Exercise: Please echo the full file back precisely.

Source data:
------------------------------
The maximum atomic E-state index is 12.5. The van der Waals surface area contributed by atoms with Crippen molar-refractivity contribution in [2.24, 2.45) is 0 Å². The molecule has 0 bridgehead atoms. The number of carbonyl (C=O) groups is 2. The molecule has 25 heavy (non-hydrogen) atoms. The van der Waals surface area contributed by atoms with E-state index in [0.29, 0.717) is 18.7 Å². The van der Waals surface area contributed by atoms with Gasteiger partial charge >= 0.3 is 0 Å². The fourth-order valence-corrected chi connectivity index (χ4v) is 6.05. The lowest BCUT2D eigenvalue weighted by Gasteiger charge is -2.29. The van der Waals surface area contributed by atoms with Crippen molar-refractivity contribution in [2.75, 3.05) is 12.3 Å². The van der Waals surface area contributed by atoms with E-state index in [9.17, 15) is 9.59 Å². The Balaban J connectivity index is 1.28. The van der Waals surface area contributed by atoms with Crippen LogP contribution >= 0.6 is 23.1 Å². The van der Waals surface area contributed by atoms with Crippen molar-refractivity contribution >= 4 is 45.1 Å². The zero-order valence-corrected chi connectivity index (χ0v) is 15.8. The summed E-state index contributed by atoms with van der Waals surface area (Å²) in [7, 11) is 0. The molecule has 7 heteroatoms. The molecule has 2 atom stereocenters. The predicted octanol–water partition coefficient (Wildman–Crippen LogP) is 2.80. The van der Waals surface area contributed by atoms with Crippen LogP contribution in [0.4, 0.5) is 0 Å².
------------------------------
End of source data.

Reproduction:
The maximum atomic E-state index is 12.5. The van der Waals surface area contributed by atoms with Crippen molar-refractivity contribution in [2.24, 2.45) is 0 Å². The molecule has 0 bridgehead atoms. The number of carbonyl (C=O) groups is 2. The molecule has 25 heavy (non-hydrogen) atoms. The van der Waals surface area contributed by atoms with E-state index in [0.29, 0.717) is 18.7 Å². The van der Waals surface area contributed by atoms with Gasteiger partial charge >= 0.3 is 0 Å². The fourth-order valence-corrected chi connectivity index (χ4v) is 6.05. The lowest BCUT2D eigenvalue weighted by Gasteiger charge is -2.29. The van der Waals surface area contributed by atoms with Crippen molar-refractivity contribution in [2.75, 3.05) is 12.3 Å². The van der Waals surface area contributed by atoms with E-state index in [9.17, 15) is 9.59 Å². The Balaban J connectivity index is 1.28. The van der Waals surface area contributed by atoms with Crippen LogP contribution >= 0.6 is 23.1 Å². The van der Waals surface area contributed by atoms with Crippen molar-refractivity contribution >= 4 is 45.1 Å². The zero-order valence-corrected chi connectivity index (χ0v) is 15.8. The summed E-state index contributed by atoms with van der Waals surface area (Å²) in [7, 11) is 0. The molecule has 7 heteroatoms. The molecule has 2 atom stereocenters. The predicted octanol–water partition coefficient (Wildman–Crippen LogP) is 2.80. The van der Waals surface area contributed by atoms with Crippen LogP contribution in [0.4, 0.5) is 0 Å².